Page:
Spotlight: Riverlands Migratory Bird Sanctuary on the Mississippi Flyway near Saint Louis
"Everyone wants to understand painting. Why is there no attempt to understand the song of the birds?" - Pablo Picasso
What You’ll Find
Near the confluence of the Illinois, Missouri and Mississippi Rivers the Audubon Center at Riverlands and the U.S. Army Corps of Engineers' Riverlands Migratory Bird Sanctuary together protect an internationally significant point along the Mississippi Flyway, one of the most important migratory bird flyways in the world. The U.S. Army Corps of Engineers’ unique partnership with the National Audubon Society is just one example of the Army Corps’ commitment to sustainable water resource development.
Learn about the 3,700-acre Sanctuary in the video Riverlands Migratory Bird Sanctuary: A Spectacle of Birds.
The Audubon Center at Riverlands and the Sanctuary are 40 minutes from downtown St. Louis in West Alton, Missouri. Visit Audubon’s website for hours, directions and general information.
The Audubon Center at Riverlands offers interactive exhibits, a picnic area and a wrap-around deck for bird viewing. Sightings of the extremely rare Eurasian Tree Sparrow and other species draw birders from around the world. You can enter any species you see at the Ebird tracker kiosk provided by the Cornell Lab of Ornithology (or check recent bird sightings at Ebird online). The sanctuary also offers 8.5 miles of hiking trails.
About 7 miles upriver, you can rent a canoe or kayak in the village of Godfrey. When the Corps closes the Melvin Price Lock and Dam, the river current calms dramatically, allowing even novice paddlers to experience the river and view birds and other animals. You can also rent a bicycle and pedal the picturesque Sam Vadalabene Trail which follows the Great River Road Scenic Byway on the Illinois side of the Mississippi. This beautiful trail hugs the edge of the river and up into the bluffs and provides a great link for strong bicyclists to travel between destinations. To reach the Riverlands Sanctuary from the Sam Vadalabene, leave the trail at Alton and cross the Clark Bridge.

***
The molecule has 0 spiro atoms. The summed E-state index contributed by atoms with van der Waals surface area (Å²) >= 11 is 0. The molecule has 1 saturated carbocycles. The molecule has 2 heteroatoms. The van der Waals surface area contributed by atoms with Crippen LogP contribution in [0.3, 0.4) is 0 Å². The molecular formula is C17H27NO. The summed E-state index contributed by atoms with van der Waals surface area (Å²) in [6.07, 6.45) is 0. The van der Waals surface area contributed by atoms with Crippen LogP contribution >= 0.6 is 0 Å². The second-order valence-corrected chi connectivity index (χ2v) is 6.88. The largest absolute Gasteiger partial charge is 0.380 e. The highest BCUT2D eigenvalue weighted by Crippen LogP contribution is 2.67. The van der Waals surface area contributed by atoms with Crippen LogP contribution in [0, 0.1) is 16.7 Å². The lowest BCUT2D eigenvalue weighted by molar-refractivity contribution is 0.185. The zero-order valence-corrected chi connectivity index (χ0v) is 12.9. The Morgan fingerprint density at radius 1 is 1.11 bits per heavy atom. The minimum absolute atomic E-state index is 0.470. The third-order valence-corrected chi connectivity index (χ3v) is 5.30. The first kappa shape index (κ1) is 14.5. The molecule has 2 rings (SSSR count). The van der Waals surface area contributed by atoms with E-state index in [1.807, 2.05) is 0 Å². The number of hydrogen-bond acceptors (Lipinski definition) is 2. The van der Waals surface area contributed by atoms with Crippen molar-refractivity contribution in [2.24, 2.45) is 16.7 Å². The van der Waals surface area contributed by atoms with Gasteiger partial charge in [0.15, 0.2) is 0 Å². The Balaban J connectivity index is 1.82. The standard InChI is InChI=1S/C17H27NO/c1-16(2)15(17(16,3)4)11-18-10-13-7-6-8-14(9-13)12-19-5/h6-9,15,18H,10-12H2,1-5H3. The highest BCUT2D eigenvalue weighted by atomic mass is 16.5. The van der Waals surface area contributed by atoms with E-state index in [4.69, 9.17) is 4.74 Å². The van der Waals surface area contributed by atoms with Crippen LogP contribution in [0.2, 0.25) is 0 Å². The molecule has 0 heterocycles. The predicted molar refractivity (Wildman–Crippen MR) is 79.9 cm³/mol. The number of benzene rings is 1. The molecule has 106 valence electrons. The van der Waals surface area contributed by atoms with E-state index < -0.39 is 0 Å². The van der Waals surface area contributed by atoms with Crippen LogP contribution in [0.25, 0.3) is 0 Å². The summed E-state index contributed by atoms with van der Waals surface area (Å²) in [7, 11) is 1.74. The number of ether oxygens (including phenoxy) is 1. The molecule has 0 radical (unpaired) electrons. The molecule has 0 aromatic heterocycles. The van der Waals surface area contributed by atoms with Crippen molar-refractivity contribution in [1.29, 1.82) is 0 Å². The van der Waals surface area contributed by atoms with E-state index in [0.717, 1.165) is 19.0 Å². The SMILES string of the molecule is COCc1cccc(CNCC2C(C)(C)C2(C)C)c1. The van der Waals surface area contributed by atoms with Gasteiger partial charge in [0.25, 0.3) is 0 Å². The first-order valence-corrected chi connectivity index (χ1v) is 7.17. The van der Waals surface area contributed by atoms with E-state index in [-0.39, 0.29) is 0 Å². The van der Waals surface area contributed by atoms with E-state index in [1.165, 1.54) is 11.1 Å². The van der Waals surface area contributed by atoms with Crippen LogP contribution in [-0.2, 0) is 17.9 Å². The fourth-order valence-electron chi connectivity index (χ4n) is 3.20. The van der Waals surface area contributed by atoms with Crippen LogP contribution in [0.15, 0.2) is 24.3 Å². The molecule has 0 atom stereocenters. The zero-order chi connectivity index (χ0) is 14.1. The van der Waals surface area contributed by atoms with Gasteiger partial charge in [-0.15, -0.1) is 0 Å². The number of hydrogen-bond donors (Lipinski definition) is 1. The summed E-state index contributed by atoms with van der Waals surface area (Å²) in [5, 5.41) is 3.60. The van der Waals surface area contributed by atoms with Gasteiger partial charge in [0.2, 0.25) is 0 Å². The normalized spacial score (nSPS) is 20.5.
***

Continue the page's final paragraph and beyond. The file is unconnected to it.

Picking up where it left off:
The Sanctuary offers weekly “Wings of Spring” International Migratory Bird Day observances throughout April and May. Check the Audubon Center’s events page. Read our Spotlight article on International Migratory Bird Day.
The Great Rivers National Museum is hosted by the U.S. Army Corps of Engineers and located on the Illinois side of the Mississippi. The museum offers 20 interactive exhibits highlighting the area’s natural and cultural resources as well as guided tours of the Melvin Price Lock and Dam. Try your hand as a riverboat captain with the museum’s Pilot House, a simulator based on software used to train river pilots.
Find campsites, cabins or lodging in the Pere Marquette Lodge at Pere Marquette State Park, an 8,000-acre nature-lovers’ paradise in Grafton, Illinois, 20 miles upstream from the Riverlands Sanctuary. The park is located at the northern end of the Sam Vadalabene Trail (described above), making it an ideal starting point for bicyclists and birders alike. Visit All Around Alton Illinois for more options.
Did You Know?
Dozens of endangered Least Terns fledge from here each year thanks to the Corps of Engineers’ scuttled barge, converted to safe nesting habitat.
Watch the Corps of Engineers’ video Interior Least Tern Floating Habitat Project: